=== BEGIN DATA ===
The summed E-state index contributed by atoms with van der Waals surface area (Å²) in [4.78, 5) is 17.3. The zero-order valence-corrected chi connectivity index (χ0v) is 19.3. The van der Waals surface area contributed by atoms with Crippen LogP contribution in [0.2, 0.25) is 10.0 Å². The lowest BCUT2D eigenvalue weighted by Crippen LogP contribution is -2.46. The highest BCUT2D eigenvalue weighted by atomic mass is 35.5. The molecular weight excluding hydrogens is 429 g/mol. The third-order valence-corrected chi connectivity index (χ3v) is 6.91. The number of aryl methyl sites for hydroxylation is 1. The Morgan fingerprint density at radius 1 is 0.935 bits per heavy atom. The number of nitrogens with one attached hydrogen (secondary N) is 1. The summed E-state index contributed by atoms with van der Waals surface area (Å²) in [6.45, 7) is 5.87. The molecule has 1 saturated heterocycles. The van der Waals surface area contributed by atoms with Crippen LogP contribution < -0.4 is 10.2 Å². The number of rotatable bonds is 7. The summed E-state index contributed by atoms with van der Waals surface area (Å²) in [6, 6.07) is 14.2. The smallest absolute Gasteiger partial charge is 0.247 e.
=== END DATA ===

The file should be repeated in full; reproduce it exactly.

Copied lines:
The summed E-state index contributed by atoms with van der Waals surface area (Å²) in [4.78, 5) is 17.3. The zero-order valence-corrected chi connectivity index (χ0v) is 19.3. The van der Waals surface area contributed by atoms with Crippen LogP contribution in [0.2, 0.25) is 10.0 Å². The lowest BCUT2D eigenvalue weighted by Crippen LogP contribution is -2.46. The highest BCUT2D eigenvalue weighted by atomic mass is 35.5. The molecular weight excluding hydrogens is 429 g/mol. The third-order valence-corrected chi connectivity index (χ3v) is 6.91. The number of aryl methyl sites for hydroxylation is 1. The Morgan fingerprint density at radius 1 is 0.935 bits per heavy atom. The number of nitrogens with one attached hydrogen (secondary N) is 1. The summed E-state index contributed by atoms with van der Waals surface area (Å²) in [6.45, 7) is 5.87. The molecule has 1 saturated heterocycles. The van der Waals surface area contributed by atoms with Crippen LogP contribution < -0.4 is 10.2 Å². The number of rotatable bonds is 7. The summed E-state index contributed by atoms with van der Waals surface area (Å²) in [6, 6.07) is 14.2. The smallest absolute Gasteiger partial charge is 0.247 e.